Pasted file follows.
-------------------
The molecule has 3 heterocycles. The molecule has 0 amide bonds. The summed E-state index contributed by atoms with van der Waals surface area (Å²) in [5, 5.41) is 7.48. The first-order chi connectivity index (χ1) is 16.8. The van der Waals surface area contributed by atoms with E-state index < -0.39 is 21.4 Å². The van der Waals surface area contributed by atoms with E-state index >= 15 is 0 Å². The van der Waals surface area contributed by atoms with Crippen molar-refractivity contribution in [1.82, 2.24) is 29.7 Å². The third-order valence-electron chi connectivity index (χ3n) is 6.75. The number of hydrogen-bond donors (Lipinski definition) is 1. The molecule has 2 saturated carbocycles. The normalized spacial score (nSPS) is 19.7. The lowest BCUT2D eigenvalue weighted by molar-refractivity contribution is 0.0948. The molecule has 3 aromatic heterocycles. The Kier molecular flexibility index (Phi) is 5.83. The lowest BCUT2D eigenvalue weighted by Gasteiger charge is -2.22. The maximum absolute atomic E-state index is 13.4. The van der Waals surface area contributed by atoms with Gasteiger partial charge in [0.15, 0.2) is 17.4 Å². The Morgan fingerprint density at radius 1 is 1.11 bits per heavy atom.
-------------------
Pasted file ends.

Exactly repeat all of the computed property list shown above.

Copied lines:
The molecule has 3 heterocycles. The molecule has 0 amide bonds. The summed E-state index contributed by atoms with van der Waals surface area (Å²) in [5, 5.41) is 7.48. The first-order chi connectivity index (χ1) is 16.8. The van der Waals surface area contributed by atoms with E-state index < -0.39 is 21.4 Å². The van der Waals surface area contributed by atoms with E-state index >= 15 is 0 Å². The van der Waals surface area contributed by atoms with Crippen molar-refractivity contribution in [1.82, 2.24) is 29.7 Å². The third-order valence-electron chi connectivity index (χ3n) is 6.75. The number of hydrogen-bond donors (Lipinski definition) is 1. The molecule has 2 saturated carbocycles. The normalized spacial score (nSPS) is 19.7. The lowest BCUT2D eigenvalue weighted by molar-refractivity contribution is 0.0948. The molecule has 3 aromatic heterocycles. The Kier molecular flexibility index (Phi) is 5.83. The lowest BCUT2D eigenvalue weighted by Gasteiger charge is -2.22. The maximum absolute atomic E-state index is 13.4. The van der Waals surface area contributed by atoms with Gasteiger partial charge in [0.15, 0.2) is 17.4 Å². The Morgan fingerprint density at radius 1 is 1.11 bits per heavy atom.